The New York Times: Attacks In France Point To A Threat Beyond Extremist Networks

“All were unknown to police intelligence officials. None pledged allegiance to a terrorist group, and no group claimed them as members. None stated any political agenda. Signs of radicalization, if at all visible, were expressed on social media. And they came armed with little more than knives. The three young men behind recent terrorist attacks that have shaken France present a difficult challenge to the French authorities — isolated, self-radicalized individuals, rather than Islamist extremist networks — raising tough questions about whether the broad measures the government has taken in response are the right ones. Unattached to any group, harder to track and with an often obscured, hair-trigger propensity for violence that needs just the right spark, they are a far cry from the well-orchestrated and synchronized assaults in the wave of terrorism that swept France half a decade ago. Involving sophisticated planning and weapons, the past attacks killed and injured hundreds and were claimed by the Islamic State and an Al Qaeda affiliate. They were also different from this week’s attack in Vienna, which was carried out in the name of the Islamic State by an Austrian national already convicted of trying to join the organization in Syria.”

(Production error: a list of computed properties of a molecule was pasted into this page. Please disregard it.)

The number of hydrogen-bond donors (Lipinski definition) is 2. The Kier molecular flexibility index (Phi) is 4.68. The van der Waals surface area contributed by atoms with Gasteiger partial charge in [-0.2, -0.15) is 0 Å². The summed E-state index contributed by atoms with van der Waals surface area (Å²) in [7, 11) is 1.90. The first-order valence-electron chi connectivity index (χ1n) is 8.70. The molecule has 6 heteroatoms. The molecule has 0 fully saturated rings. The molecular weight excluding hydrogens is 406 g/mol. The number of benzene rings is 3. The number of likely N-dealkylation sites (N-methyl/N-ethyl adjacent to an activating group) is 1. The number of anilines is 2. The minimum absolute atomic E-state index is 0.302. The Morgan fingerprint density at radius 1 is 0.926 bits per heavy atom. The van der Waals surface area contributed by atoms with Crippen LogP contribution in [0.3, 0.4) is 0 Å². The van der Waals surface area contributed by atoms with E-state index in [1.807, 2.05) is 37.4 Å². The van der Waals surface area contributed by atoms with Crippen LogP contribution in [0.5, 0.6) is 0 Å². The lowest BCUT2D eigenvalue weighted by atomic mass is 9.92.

Politico: Austria Shuts Down Mosque After Vienna Terror Attack

“Austrian authorities have shut down a mosque and an Islamic association frequented by the man who killed four people in a terror attack in Vienna earlier this week. Integration Minister Susanne Raab and Interior Minister Karl Nehammer announced the closure of the Tewhid Mosque in Vienna and the Melit Ibrahim Association on Friday following a meeting with the president of Austria’s Islamic Faith Community, Ümit Vural, local media reported. The decision came after a 20-year-old supporter of the so-called Islamic State terrorist group went on a deadly rampage in the Austrian capital on Monday night, killing four. The attacker was shot dead by police. The gunman had frequented the mosque and the association, Raab said, saying the closure decision was made in the name of national security as the two institutions had been found not to hold a “positive attitude toward society and the state” as mandated in Austria’s so-called Islam Law. But she stressed that the move should not be seen as an attack on Islam or Muslims. “The goal of terrorism is to drive a wedge into our society — between Muslims and non-Muslims,” she said. At the same press conference, the interior minister acknowledged intelligence failures prior to the attack, saying “intolerable mistakes were made.”